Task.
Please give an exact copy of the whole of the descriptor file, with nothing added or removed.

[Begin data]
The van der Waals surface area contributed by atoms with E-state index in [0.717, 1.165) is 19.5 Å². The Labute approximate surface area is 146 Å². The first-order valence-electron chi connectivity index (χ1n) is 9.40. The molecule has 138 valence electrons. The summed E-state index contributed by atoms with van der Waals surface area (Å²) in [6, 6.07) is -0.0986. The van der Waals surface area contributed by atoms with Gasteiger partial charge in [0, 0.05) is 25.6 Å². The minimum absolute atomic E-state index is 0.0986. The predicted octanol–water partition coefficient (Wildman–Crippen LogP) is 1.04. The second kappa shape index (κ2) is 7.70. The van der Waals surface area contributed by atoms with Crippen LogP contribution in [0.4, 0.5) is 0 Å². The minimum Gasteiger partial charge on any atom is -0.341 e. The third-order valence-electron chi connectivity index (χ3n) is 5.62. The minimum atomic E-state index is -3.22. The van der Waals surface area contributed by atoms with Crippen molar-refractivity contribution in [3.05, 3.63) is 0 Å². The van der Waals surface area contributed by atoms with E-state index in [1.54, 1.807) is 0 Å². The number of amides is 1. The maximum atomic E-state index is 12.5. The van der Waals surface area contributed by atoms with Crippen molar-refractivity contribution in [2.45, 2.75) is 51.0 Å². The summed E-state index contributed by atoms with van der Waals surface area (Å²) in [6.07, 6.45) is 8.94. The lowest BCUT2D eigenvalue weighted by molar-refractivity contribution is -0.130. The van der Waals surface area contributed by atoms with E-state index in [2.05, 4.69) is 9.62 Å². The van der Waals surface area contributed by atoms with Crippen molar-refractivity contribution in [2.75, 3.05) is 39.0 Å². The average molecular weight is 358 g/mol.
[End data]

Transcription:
The van der Waals surface area contributed by atoms with E-state index in [0.717, 1.165) is 19.5 Å². The Labute approximate surface area is 146 Å². The first-order valence-electron chi connectivity index (χ1n) is 9.40. The molecule has 138 valence electrons. The summed E-state index contributed by atoms with van der Waals surface area (Å²) in [6, 6.07) is -0.0986. The van der Waals surface area contributed by atoms with Gasteiger partial charge in [0, 0.05) is 25.6 Å². The minimum absolute atomic E-state index is 0.0986. The predicted octanol–water partition coefficient (Wildman–Crippen LogP) is 1.04. The second kappa shape index (κ2) is 7.70. The van der Waals surface area contributed by atoms with Crippen LogP contribution in [0.4, 0.5) is 0 Å². The minimum Gasteiger partial charge on any atom is -0.341 e. The third-order valence-electron chi connectivity index (χ3n) is 5.62. The minimum atomic E-state index is -3.22. The van der Waals surface area contributed by atoms with Crippen molar-refractivity contribution in [3.05, 3.63) is 0 Å². The van der Waals surface area contributed by atoms with E-state index in [1.54, 1.807) is 0 Å². The number of amides is 1. The maximum atomic E-state index is 12.5. The van der Waals surface area contributed by atoms with Crippen molar-refractivity contribution in [2.45, 2.75) is 51.0 Å². The summed E-state index contributed by atoms with van der Waals surface area (Å²) in [6.07, 6.45) is 8.94. The lowest BCUT2D eigenvalue weighted by molar-refractivity contribution is -0.130. The van der Waals surface area contributed by atoms with E-state index in [2.05, 4.69) is 9.62 Å². The van der Waals surface area contributed by atoms with Crippen molar-refractivity contribution in [2.75, 3.05) is 39.0 Å². The average molecular weight is 358 g/mol.